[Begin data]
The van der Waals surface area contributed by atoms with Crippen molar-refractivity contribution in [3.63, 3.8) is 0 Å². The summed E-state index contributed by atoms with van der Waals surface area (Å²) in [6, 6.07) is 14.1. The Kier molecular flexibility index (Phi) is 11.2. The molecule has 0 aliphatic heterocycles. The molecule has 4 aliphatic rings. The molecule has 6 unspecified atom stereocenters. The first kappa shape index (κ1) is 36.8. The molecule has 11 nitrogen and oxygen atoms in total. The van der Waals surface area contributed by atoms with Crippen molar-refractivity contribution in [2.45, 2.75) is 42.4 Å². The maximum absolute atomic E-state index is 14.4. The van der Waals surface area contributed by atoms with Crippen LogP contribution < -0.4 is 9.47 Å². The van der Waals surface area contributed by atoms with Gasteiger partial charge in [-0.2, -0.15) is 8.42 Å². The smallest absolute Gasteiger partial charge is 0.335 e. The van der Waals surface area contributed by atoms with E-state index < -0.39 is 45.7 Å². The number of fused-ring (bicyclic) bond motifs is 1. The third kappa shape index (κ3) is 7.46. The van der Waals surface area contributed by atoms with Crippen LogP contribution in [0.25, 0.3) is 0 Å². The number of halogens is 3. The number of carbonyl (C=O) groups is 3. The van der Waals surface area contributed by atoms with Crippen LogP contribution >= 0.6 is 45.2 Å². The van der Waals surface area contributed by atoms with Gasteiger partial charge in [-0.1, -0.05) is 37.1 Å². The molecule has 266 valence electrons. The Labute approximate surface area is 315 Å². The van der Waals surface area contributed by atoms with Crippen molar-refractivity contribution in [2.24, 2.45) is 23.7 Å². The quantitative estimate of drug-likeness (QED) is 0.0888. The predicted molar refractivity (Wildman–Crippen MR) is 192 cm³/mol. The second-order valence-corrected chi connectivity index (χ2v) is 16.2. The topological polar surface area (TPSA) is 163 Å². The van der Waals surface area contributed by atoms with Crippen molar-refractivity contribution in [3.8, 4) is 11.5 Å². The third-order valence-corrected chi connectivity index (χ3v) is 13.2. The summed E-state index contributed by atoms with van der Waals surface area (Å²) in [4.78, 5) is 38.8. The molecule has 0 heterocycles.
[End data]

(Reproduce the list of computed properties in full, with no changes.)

The van der Waals surface area contributed by atoms with Crippen molar-refractivity contribution in [3.63, 3.8) is 0 Å². The summed E-state index contributed by atoms with van der Waals surface area (Å²) in [6, 6.07) is 14.1. The Kier molecular flexibility index (Phi) is 11.2. The molecule has 0 aliphatic heterocycles. The molecule has 4 aliphatic rings. The molecule has 6 unspecified atom stereocenters. The first kappa shape index (κ1) is 36.8. The molecule has 11 nitrogen and oxygen atoms in total. The van der Waals surface area contributed by atoms with Crippen molar-refractivity contribution in [2.45, 2.75) is 42.4 Å². The maximum absolute atomic E-state index is 14.4. The van der Waals surface area contributed by atoms with Crippen LogP contribution < -0.4 is 9.47 Å². The van der Waals surface area contributed by atoms with Gasteiger partial charge in [-0.2, -0.15) is 8.42 Å². The smallest absolute Gasteiger partial charge is 0.335 e. The van der Waals surface area contributed by atoms with E-state index < -0.39 is 45.7 Å². The number of fused-ring (bicyclic) bond motifs is 1. The third kappa shape index (κ3) is 7.46. The van der Waals surface area contributed by atoms with Crippen LogP contribution in [0.25, 0.3) is 0 Å². The number of halogens is 3. The number of carbonyl (C=O) groups is 3. The van der Waals surface area contributed by atoms with Crippen LogP contribution >= 0.6 is 45.2 Å². The van der Waals surface area contributed by atoms with Gasteiger partial charge in [-0.1, -0.05) is 37.1 Å². The molecule has 266 valence electrons. The Labute approximate surface area is 315 Å². The van der Waals surface area contributed by atoms with Crippen molar-refractivity contribution in [2.24, 2.45) is 23.7 Å². The quantitative estimate of drug-likeness (QED) is 0.0888. The predicted molar refractivity (Wildman–Crippen MR) is 192 cm³/mol. The second-order valence-corrected chi connectivity index (χ2v) is 16.2. The topological polar surface area (TPSA) is 163 Å². The van der Waals surface area contributed by atoms with Crippen molar-refractivity contribution in [3.8, 4) is 11.5 Å². The third-order valence-corrected chi connectivity index (χ3v) is 13.2. The summed E-state index contributed by atoms with van der Waals surface area (Å²) in [4.78, 5) is 38.8. The molecule has 0 heterocycles.